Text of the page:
Osbern (fl.1090) (DNB00)
OSBERN (fl. 1090), hagiographer, was a monk of Christchurch, Canterbury, where, as he tells us himself, he was brought up from boyhood during the rule of Godric, who was dean from about 1058 to 1080; he would seem to have been there before the burning of the cathedral in 1067 (Vita Dunstani, p. 137–8, 142). He was a witness of, and helper in, Lanfranc's monastic reforms, and ‘by his industry in the musical and literary labours of the convent’ rose to be sub-prior and precentor. He had visited Dunstan's cell at Glastonbury; as a boy had some share in one of the miracles worked at the saint's tomb; had learnt of another miracle from a knight he met in Thanet; and himself had seen St. Dunstan in a vision (ib. pp. 84, 138, 156, 158–9). The date of his death is unknown, but in a Christchurch obituary he is commemorated on 28 Nov. He wrote under Lanfranc's direction, and during the archbishop's lifetime; apparently he survived Scotland, abbot of St. Augustine's, Canterbury, who died in 1087, as well as the election in 1088 of Urban II to the papacy, for he refers to Albert the Cardinal, who was appointed by Urban II (ib. pp. 148, 151, 155, 157). On the other hand, it does not seem likely that he can have lived till the appointment of Anselm in 1093, and Eadmer, in his life of St. Anselm, refers to him as ‘Osbernus jocundæ memoriæ.’ William of Malmesbury praises the ‘Roman elegance’ of Osbern's style, ‘for which he was second to none of our time; whilst for music he was beyond controversy first of all’ (Gesta Regum, pp. 166, 389).
Osbern wrote: 1. ‘Vita Sancti Dunstani,’ to which is appended a ‘Liber miraculorum Sancti Dunstani.’ Both the life and miracles are printed in Mabillon's ‘Acta Sanctorum Ordinis S. Benedicti,’ sæc. v. 644–84, in the Bollandists' ‘Acta Sanctorum’ May, iv. 359–384, in Migne's ‘Patrologia,’ cxxxvii. 414–474, and in Stubbs's ‘Memorials of St. Dunstan,’ pp. 69–161; the ‘Life’ alone is given in Wharton's ‘Anglia Sacra,’ 88–121. Osbern had used the two earlier lives by an author known as ‘B.’ and by Adelard respectively. He also had access to some English writings, and some of the miracles are related from his own knowledge. The story of Dunstan seizing the devil by the nose and other incidents occur for the first time in Osbern's ‘Life.’ Both Eadmer and William of Malmesbury found fault with Osbern's treatment of his material, and wrote their lives of the saint in correction. The numerous manuscripts of Osbern's ‘Life’ fall into two classes, which possibly represent two editions issued by the author; but more probably the second was due to the corrections of a later hand after Eadmer's adverse criticism (Stubbs, Introduction, pp. xxxiii, xliii–xlviii). There is another ‘Life’ which passes under the name of Osbert, and is printed by Mabillon (sæc. v. 684–95), who thinks that Osbert lived about 1120; others suppose that Osbert was identical with Osbern; but seemingly this life is really the work of Eadmer (Hardy, i. 604). There is a sixteenth-century translation into English in Harleian MS. 537, ff. 9–25. 2. ‘Vita Sancti Alphegi et de Translatione Sancti Alphegi.’ This is printed in Mabillon, sæc. vi. 104–15; the Bollandists' ‘Acta Sanctorum,’ April, ii. 631–42; Wharton's ‘Anglia Sacra,’ ii. 127–47; Migne's ‘Patrologia,’ cxlix. 375–94; and Langebek's ‘Scriptores Rerum Danicarum,’ ii. 439. Eadmer says that the ‘Life’ was written by Lanfranc's order, not only in plain speech for reading, but also for singing with a musical accompaniment; Lanfranc directed it to be sung in church. The ‘Life’ of St. Alphege or Aelfheah is quoted by Eadmer (Memorials of St. Dunstan, p. 419) and William of Malmesbury (Gesta Pontificum, p. 33). Osbern says that he had his account of the translation of St. Alphege from Godric the dean, who had been one of Alphege's scholars (Mabillon, p. 113). 3. ‘Vita Sancti Odonis Archiepiscopi Cantuariensis.’ William of Malmesbury quotes Osbern's life of Odo (Gesta Pontificum, p. 24–5); it was in Cotton MS. Otho A. xii, which was destroyed in the fire of 1731. The life printed in Wharton's ‘Anglia Sacra,’ ii. 78–87, by Mabillon, sæc. v. 287–96, and in Migne's ‘Patrologia,’ cxxxiii. 931, is not Osbern's; it may be by Eadmer. The life of St. Bregwin in ‘Anglia Sacra,’ ii. 75–77, is incorrectly attributed to Osbern. The life of St. Edward the Confessor and the epistles attributed to Osbern really belong to Osbert de Clare [see Clare]. Osbern is alleged to have written two treatises, ‘De Re Musica’ and ‘De Vocum Consonantiis,’ which Fetis (Dict. des Musiciens, vii. 99) says exist in several manuscripts, a copy of the former being preserved at Christ's College, Cambridge.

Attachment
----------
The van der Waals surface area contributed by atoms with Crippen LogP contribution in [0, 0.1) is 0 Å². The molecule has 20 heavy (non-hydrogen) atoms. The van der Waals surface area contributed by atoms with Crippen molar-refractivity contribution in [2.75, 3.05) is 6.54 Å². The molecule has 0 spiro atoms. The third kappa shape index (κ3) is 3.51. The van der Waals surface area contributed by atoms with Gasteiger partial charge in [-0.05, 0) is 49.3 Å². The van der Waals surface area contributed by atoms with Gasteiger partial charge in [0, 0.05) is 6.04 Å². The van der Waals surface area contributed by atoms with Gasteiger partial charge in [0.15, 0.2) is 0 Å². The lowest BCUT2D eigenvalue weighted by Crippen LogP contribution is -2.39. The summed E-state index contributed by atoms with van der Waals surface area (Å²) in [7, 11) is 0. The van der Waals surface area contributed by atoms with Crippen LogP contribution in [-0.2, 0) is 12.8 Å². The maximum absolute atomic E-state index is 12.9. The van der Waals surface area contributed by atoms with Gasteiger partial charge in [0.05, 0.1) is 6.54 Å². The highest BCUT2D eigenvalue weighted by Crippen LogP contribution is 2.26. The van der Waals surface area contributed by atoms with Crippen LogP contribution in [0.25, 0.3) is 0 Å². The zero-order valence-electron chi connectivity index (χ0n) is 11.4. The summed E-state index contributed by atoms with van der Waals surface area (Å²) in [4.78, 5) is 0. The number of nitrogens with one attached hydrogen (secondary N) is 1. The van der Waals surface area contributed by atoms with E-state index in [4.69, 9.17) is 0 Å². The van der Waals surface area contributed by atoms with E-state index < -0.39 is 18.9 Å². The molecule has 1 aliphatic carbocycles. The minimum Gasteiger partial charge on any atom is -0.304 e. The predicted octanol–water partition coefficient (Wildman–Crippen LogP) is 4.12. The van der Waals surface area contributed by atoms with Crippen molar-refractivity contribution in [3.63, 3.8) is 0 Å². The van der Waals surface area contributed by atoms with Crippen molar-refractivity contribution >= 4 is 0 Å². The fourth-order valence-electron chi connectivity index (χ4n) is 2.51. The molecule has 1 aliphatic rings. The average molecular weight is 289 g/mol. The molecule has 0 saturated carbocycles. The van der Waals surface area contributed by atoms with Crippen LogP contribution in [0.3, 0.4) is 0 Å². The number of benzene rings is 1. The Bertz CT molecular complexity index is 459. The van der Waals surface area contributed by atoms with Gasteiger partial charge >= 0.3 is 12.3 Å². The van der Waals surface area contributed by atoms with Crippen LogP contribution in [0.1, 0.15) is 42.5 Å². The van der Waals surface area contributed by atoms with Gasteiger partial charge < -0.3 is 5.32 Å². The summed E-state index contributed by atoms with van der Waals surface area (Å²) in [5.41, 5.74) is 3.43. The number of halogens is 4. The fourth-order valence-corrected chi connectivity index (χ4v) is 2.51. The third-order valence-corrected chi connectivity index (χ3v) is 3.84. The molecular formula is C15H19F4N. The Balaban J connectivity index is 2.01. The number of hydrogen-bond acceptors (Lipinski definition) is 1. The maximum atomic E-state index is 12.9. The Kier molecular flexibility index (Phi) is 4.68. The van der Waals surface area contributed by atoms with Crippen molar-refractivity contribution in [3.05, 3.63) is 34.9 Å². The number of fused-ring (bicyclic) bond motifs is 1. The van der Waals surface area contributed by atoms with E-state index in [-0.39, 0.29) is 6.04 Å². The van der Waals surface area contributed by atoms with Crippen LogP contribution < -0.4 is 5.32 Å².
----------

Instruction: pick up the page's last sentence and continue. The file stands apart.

[Stubbs's Memorials of St. Dunstan, Introduction, pp. xxxi–xxxii, xlii–xlviii, lxiii–lxvi, Rolls Ser.; Eadmer's Vita Anselmi, i. ch. 30; Wharton's Anglia Sacra, ii. viii; Oudin's Scriptores Ecclesiæ, ii. 757; Mabillon's Acta Sanctorum Ord. S. Benedicti, Venice edit.; Tanner's Bibl. Brit.-Hib. p. 563; Wright's Biogr. Brit. Litt. Anglo-Norman, pp. 26–7; Hardy's Descriptive Catalogue of British History, i. 597–600, 603–4, 609, 619–21.]